Neilson Hays Library is a little-known oasis for both the mind and body in chaotic Bangkok. Libraries are already quite rare in the Thai capital. Neilson Hays Library is not only is Neilson Hays Library a book hub, but also an all-English one to boot. When you walk into the library compound, you immediately encounter a courtyard full of trees, which is another oddity in this concrete jungle. The building itself, inside and out, is a marvel. But to fully appreciate its existence, one should know the history of the library.
In 1869, at a time when Bangkok was nowhere near the metropolis it is today, a group of thirteen British and American women launched the Bangkok Ladies’ Library Association. This was done in hopes of creating a semblance of a true library, where one could share books. The books were originally housed in homes and later a chapel. The association and its activities grew to a point when it was decided that the books needed a single permanent home. In 1914, the plot of land where it Neilson Hays Library stands today was bought and the first simple structure erected.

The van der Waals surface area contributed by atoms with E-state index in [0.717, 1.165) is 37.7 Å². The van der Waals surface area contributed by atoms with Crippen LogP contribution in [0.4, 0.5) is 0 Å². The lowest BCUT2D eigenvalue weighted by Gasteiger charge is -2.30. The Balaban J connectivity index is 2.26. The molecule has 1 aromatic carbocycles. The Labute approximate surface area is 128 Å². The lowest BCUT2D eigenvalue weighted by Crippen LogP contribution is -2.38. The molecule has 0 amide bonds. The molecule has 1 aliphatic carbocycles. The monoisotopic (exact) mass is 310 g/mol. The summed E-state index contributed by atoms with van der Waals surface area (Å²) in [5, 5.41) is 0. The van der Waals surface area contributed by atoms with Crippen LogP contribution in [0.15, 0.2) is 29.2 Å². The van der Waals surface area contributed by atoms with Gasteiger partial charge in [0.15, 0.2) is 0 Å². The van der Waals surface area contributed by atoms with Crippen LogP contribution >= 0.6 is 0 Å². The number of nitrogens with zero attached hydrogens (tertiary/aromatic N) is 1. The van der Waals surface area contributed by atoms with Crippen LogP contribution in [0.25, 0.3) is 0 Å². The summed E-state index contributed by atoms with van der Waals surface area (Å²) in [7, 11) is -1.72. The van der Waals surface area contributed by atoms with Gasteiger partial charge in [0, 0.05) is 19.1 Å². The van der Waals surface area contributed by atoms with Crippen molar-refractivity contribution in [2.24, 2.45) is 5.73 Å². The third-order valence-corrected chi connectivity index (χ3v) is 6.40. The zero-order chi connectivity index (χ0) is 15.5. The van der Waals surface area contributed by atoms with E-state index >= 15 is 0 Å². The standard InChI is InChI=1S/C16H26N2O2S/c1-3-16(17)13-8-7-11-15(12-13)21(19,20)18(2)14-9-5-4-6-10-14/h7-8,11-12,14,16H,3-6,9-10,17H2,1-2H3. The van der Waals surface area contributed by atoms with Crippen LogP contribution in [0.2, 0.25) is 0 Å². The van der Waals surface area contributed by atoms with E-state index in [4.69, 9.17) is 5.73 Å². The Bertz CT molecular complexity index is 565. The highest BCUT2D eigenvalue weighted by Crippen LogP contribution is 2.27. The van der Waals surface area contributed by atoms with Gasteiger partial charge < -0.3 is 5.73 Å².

Jennie Neilson Hays, a Danish missionary, was one of the most active members of the association, serving three times as president. In 1920, she passed away and Dr Thomas Heywood Hays, in remembrance of her life, decided to commission a new library. The original library structure was upgraded and redesigned by Mario Tamagno (who also designed Hua Lamphong). The result is the stately structure it is today. The neoclassical style can be seen from the columns and stucco decorative motifs. The highlight is its beautiful Italianate dome, once the imposing entrance and now a unique art gallery.